Is anybody else seeing encouraging parallels between the rise of Bernie Sanders and that of Jeremy Corbyn in the UK?
Both unashamedly describe themselves as “socialist”. Both have won the support and enthusiasm of people on low incomes and young voters, despite being much older men themselves.
Both are challenging the current political and economic consensus.
In the States, Mr Sanders’ challenge to Hillary Clinton is being taken seriously, with her campaign taking a swing to the left-wing in response – but this shows that all the initiative is on his side.
Here, the Tory-owned press has been slow to accept that Mr Corbyn poses any real challenge, despite the fact that the Conservative Government’s policies have proven to be self-serving foolishness.
It will be interesting, therefore, to observe the progress of the US election campaign.
While Mr Sanders has a huge amount of grassroots support, and it is growing, Ms Clinton has arranged for a large number of delegates to support her at the nominating convention, when the name of the Democratic Presidential candidate will be decided.
She has stronger connections with the Democratic Party establishment, you see – having been the wife of one president, and having held an office in the administration of another.
You may feel that this is an underhand, un-Democratic way to win a nomination, if it succeeds. Also, would the Democrats lose popular support if they name Hillary Clinton over the man who is making all the headway?
More importantly for those of us on the eastern side of the Atlantic, will Jeremy Corbyn’s fortunes echo those of Bernie Sanders – for better or worse?
Bernie Sanders is beating Hillary Clinton in a nationwide opinion poll of likely Democratic primary voters for the first time.
The Fox News survey has Mr Sanders on 47 per cent among likely voters and Ms Clinton trailing three points behind on 44 per cent.
The independent socialist senator from Vermont is up from ten points from 37 per cent in January while the former First Lady and Secretary of State is down five points from 49 per cent a month ago.
The poll is by definition an outlier – but suggests a closing gap between the two candidates in the race.
Ms Clinton’s overall lead in news network CNN’s polling average has narrowed to just six points.
Mr Sanders, a self-described democratic socialist, has ridden a wave of support from young and low income people to run the Demoratic establishment candidate favourite close.
Source: Bernie Sanders beating Hillary Clinton in Democratic Primary poll for the first time ever | UK Politics | News | The Independent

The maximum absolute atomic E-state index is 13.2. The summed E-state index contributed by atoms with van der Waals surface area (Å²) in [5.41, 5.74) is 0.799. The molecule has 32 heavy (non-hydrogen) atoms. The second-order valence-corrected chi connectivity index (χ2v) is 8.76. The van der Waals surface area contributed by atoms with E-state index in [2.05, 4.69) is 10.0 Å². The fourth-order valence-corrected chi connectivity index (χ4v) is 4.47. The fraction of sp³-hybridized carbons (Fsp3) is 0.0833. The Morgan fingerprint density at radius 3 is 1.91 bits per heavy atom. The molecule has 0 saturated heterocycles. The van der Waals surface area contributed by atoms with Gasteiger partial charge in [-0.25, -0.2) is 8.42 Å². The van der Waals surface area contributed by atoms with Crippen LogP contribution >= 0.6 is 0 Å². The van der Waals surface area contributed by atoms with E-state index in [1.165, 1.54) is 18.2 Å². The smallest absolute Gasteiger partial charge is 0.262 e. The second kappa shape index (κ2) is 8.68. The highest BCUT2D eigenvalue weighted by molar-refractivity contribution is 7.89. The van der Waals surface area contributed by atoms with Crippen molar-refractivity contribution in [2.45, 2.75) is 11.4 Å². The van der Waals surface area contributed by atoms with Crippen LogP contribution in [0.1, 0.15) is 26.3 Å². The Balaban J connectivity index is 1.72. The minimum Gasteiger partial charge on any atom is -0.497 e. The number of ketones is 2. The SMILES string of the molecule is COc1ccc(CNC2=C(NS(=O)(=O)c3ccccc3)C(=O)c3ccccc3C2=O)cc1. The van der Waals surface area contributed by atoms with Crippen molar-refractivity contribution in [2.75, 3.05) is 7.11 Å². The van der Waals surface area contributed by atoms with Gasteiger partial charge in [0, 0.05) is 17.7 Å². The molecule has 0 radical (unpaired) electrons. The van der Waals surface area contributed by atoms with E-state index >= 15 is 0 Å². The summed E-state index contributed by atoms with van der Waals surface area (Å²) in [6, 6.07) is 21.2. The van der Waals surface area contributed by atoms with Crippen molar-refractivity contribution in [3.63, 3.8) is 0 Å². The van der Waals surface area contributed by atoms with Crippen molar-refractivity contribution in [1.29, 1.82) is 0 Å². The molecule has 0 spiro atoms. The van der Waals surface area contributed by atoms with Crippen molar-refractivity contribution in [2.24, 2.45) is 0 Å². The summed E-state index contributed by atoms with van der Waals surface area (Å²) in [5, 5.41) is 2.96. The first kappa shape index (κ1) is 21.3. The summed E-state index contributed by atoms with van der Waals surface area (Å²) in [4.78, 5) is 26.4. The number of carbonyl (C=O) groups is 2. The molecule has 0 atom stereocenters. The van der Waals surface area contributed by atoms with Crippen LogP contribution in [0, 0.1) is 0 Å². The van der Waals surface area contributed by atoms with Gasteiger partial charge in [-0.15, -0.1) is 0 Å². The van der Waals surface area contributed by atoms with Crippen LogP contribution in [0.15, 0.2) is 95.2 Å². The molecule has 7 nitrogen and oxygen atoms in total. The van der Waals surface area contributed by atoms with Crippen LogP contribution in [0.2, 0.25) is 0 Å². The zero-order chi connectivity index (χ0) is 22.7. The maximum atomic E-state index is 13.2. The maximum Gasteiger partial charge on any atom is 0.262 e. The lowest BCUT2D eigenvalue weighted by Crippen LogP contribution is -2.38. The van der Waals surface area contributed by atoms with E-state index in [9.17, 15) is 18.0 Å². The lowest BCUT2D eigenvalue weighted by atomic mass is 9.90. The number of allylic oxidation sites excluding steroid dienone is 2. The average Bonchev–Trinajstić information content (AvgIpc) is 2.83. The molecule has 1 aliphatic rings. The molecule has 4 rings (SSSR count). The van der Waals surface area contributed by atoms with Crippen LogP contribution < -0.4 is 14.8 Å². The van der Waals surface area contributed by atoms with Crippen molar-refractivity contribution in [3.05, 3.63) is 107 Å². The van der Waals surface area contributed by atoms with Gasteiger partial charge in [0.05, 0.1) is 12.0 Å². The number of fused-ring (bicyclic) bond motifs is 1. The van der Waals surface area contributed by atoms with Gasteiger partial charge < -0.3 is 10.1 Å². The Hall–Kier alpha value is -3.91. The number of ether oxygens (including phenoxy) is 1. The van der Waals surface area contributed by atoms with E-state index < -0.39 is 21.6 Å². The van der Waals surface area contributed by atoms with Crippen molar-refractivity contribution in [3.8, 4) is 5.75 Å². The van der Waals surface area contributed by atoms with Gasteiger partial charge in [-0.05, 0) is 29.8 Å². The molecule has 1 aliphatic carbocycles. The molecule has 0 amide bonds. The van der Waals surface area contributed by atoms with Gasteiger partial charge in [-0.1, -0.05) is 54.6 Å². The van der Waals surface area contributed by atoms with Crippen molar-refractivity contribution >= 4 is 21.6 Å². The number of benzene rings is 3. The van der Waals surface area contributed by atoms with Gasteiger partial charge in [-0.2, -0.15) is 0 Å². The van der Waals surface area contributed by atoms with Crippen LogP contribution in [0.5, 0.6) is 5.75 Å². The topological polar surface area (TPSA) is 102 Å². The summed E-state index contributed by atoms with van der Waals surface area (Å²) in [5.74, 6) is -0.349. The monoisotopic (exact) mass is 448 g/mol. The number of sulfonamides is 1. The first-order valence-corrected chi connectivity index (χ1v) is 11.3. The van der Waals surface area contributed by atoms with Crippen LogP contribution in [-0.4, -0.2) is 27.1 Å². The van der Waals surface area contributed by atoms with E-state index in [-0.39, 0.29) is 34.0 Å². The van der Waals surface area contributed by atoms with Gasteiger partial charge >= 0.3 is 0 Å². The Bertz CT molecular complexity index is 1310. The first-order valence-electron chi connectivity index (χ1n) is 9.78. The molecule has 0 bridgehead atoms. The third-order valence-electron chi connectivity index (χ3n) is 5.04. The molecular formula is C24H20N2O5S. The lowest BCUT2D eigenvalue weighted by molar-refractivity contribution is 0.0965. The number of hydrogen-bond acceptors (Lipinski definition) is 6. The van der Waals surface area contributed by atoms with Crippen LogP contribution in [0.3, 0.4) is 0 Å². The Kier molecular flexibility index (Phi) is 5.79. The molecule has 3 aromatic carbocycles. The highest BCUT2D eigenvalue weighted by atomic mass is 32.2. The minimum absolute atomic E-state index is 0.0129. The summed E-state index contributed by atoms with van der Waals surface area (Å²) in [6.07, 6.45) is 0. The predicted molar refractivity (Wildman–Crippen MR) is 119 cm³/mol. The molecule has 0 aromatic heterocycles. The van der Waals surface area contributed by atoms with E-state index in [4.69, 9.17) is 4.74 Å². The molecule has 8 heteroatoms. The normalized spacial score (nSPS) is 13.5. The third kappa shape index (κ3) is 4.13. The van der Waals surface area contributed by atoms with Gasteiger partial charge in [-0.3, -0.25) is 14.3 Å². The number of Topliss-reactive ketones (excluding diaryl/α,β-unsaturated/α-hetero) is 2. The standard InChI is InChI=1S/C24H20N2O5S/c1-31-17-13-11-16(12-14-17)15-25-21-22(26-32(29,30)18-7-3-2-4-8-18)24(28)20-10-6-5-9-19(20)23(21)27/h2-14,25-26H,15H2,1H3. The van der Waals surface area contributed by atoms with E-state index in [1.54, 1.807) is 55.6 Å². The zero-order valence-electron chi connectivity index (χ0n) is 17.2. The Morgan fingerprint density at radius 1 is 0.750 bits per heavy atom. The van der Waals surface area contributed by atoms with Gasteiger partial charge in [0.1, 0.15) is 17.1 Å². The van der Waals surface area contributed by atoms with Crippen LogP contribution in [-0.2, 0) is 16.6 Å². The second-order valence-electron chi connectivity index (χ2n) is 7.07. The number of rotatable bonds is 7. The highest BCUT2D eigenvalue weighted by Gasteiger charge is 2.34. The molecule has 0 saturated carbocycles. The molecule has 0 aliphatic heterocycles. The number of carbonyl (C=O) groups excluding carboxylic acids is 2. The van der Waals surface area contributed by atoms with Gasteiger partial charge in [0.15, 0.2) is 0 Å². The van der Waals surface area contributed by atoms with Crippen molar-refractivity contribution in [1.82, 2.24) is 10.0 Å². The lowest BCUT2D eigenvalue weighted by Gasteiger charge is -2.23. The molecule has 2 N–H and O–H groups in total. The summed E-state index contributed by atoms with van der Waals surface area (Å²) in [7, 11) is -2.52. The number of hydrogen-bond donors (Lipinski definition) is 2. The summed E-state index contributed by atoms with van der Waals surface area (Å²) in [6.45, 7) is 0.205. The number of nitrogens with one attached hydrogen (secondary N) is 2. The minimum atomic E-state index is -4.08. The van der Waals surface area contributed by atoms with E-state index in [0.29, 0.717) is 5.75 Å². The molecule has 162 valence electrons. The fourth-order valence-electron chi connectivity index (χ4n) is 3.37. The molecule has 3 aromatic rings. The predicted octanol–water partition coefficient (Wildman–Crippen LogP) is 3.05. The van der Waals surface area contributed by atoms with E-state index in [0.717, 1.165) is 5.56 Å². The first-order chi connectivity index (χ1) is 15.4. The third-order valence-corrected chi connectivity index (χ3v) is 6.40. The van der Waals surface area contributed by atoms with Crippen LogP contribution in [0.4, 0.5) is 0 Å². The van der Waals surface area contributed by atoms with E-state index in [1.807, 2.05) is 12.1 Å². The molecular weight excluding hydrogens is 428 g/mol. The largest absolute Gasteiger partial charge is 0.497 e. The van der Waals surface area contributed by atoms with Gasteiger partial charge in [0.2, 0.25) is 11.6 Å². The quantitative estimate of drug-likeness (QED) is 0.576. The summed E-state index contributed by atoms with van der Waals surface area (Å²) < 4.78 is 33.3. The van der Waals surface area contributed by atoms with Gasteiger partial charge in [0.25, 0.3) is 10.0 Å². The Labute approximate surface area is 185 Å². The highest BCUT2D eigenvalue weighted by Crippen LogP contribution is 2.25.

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I had the enormous good fortune to be at Bernie Sanders’ inaugural campaign rally in Burlington, Vermont last spring when visiting my son – this was his very first official campaign rally and the organisers expected around 2500 – in the event, nearer 5000 turned up! The atmosphere was electric and, just like the Corbyn Rallies here later in the year there was a HUGE appetite for change and a new, more open, politics. Of course Bernie’s detailed policies reflect American concerns – but the underpinning of opposition to corporate greed and power grabs, support for ordinary citizens and a commitment to real democracy was absolutely in step. We *need* both these men elected – and if Bernie is successful in actually making it to the White House that would inform, encourage and ehnance the Corbyn campaign here 🙂
Whatever he claims, it’s not true that Bernie Sanders is a socialist. By American standards he’s a leftie, but by any other measure he’s a couple of notches left-of-centre. That still makes him by far the most radical option available of course, and therefore his success is essential. He’s the only candidate who is even prepared to discuss the working poor, whereas everyone else insists on discussing the middle classes only. But even so, those expecting, say, an end to the free market under Sanders will be very disappointed.
Apparently, he might have some trouble with the ‘black’ vote, if Channel 4 news is to be believed ? I’ve given up on the BBC, just don’t trust them anymore.
I think he’s working to bring the ethnic minority population onside.
In answer to your introductory question – yes, definitely, especially with the timing and appeal to many younger people. RT’s ‘Big Picture’ with Thom Hartman covers a lot of US Politics, and has been following Bernie Sanders, among others very well. It is on at 4 am weekdays so probably best to record. Certainly encouraging to see something like this happening in America.
I see the parallels with Ron Paul who had the same sort of platform and huge support from the young and then withdrew at the last moment when it became clear he was controlled opposition. Gilad Atzmon, who is worth listening, to believes this of Bernie.
I hope we are wrong! Time will tell but the bitterness among the young was very very sad when Ron Paul withdrew. Many gave up all hope and if this has been reignited with Bernie and then the same thing happens it will be devastating.
But yes, if it is genuine then it is very encouraging with Corbyn growing stronger all the time. Not that you would notice it with the lame stream media.
“Lame stream media” – I like that a lot!
“Here, the Tory-owned press has been slow to accept that Mr Corbyn poses any real challenge, despite the fact that the Conservative Government’s policies have proven to be self-serving foolishness.”
But isn’t that exactly the attitude they took towards JC when he first threw his hat in there Leadership ring? And look what happened then!